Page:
Construction Company Creates Woodland to Offset Carbon Footprint of £3m Refrubishment
Date: 9th May 2017
The construction company working on the £3m transformation of a former Victorian stable block in a Middlesbrough Park has created a wildlife haven to offset the company’s carbon footprint.
Northallerton-based Walter Thompson Ltd won the contract to transform Central Lodge in Stewart Park, Middlesbrough, into an educational hub for Askham Bryan College, a specialist in land-based education. The college has run courses from Stewart Park for several years but last year was awarded £3m from the Heritage Lottery Fund (HLF) to turn Central Lodge into an education facility featuring courses such as animal management, equine, countryside management and environmental studies.
Walter Thompson’s transformation of Grade II listed Central Lodge includes extensive work to the roof and the general fabric of the building, the creation of lecture rooms, a science lab, a learning resource centre, animal handling areas, workshops and a reception area.
While carrying out the refurbishment, the company was exploring ways of offsetting its carbon footprint. Having identified a suitable area in conjunction with the college, the company then bought 250 trees to create a wildlife educational area within the park. The area will be known as the Askham Bryan and Walter Thompson Community Woodland and include a woodland walk.
“We’re a company who take environmental issues seriously and wanted to offset the carbon footprint of the work we’re doing in Stewart Park,” explained Paul Hammerton, Managing Director of Walter Thompson, experts in the education sector.
“Our Site Manager Mick Hamm used a carbon calculator to work out the equivalent tonnage of carbon produced during the works and then asked Askham Bryan College if their students could plant the equivalent in trees. Thankfully, they agreed and the planting of rowan, oak and Downey beech trees – that we sourced locally – has already begun.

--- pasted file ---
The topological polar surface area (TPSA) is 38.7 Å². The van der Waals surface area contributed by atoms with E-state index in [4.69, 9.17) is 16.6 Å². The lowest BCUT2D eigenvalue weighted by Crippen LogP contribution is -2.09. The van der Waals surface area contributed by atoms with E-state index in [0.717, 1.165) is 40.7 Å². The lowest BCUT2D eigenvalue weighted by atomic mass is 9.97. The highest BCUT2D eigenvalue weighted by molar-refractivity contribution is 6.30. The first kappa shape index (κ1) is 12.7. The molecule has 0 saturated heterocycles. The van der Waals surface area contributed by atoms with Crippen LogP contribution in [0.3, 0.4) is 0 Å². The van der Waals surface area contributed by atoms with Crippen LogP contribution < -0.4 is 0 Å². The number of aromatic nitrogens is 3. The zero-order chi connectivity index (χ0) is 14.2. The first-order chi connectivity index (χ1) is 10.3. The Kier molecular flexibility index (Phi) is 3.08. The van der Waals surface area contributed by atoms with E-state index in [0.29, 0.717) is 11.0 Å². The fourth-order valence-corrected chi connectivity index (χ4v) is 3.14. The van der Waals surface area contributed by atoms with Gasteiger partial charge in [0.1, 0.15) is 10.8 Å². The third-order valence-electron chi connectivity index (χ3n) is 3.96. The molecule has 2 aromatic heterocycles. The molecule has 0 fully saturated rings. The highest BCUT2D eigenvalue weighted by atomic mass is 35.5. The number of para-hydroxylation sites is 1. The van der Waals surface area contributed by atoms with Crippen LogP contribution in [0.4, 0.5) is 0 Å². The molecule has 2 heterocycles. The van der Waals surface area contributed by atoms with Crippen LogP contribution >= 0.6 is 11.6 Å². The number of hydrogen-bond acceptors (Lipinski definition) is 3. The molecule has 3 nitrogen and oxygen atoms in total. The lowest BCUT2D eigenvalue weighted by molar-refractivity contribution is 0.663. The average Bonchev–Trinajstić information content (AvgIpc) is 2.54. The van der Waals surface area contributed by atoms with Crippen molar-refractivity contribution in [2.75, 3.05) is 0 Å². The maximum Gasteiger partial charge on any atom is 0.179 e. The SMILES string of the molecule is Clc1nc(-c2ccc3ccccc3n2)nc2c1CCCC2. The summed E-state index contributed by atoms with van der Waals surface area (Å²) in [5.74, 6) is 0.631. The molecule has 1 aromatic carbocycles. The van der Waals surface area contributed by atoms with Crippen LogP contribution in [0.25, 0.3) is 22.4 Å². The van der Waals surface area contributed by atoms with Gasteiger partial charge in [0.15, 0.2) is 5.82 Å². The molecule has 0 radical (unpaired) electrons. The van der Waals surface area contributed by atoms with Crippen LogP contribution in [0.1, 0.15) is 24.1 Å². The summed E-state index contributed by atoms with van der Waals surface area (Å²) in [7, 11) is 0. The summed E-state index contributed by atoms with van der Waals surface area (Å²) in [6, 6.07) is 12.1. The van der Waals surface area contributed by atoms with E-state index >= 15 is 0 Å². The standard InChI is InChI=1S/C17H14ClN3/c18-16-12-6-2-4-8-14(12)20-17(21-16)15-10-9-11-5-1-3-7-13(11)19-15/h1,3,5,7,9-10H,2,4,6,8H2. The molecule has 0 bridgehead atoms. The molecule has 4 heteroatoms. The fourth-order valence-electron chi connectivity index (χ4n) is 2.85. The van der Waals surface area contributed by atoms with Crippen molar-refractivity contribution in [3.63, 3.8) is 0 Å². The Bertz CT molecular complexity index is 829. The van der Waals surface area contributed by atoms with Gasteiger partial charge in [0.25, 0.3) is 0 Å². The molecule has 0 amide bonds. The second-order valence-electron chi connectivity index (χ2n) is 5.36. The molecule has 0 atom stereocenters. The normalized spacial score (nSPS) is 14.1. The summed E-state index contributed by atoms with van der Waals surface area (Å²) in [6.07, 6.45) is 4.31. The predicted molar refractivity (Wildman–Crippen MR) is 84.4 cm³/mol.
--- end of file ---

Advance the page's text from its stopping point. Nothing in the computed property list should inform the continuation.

“We’re creating a woodland walk, a haven for wildlife, for the enjoyment of the local community as well as students and staff at the college.
“We’re determined to be pro-active in minimising our impact on the environment, so will look for similar opportunities to the woodland on our other sites.”
The construction company has also worked closely with Linthorpe Primary School, whose pupils will also be helping to plant the trees.
Catherine Dixon, Chief Executive, Askham Bryan College said: “Combining the importance of a modern rural industry with respect and care for the environment lie at the heart of our students' learning and this initiative embodies that ethos. Stewart Park will be a fantastic facility and open to students from September with students enrolling now. We are looking forward to welcoming students from local and surrounding communities. I am sure that the woodland will provide a lasting reminder of the importance of the environment for everyone who visits Stewart Park.”
Funding for the College’s transformation of Central Lodge came from the HLF’s Heritage Enterprise programme, funded through money raised by National Lottery players. The programme is designed to help when the cost of repairing a historic building is so high that restoration is not commercially viable. Grants of £100,000 to £5 million bridge the financial gap, funding repairs and conservation work needed to convert derelict, vacant buildings like Central Lodge into new usable commercial spaces that can have a positive impact on local economies.
Last year Walter Thompson won a national award for their work at Linthorpe School. The company was declared winner of the Most Considerate Site 2016 at the UK Considerate Constructors Scheme’s National Site Awards. The award was given within the category of sites with a project value of £500k to £5m. At the same awards ceremony, the company was also awarded a Bronze Award for its work at Stokesley Primary School.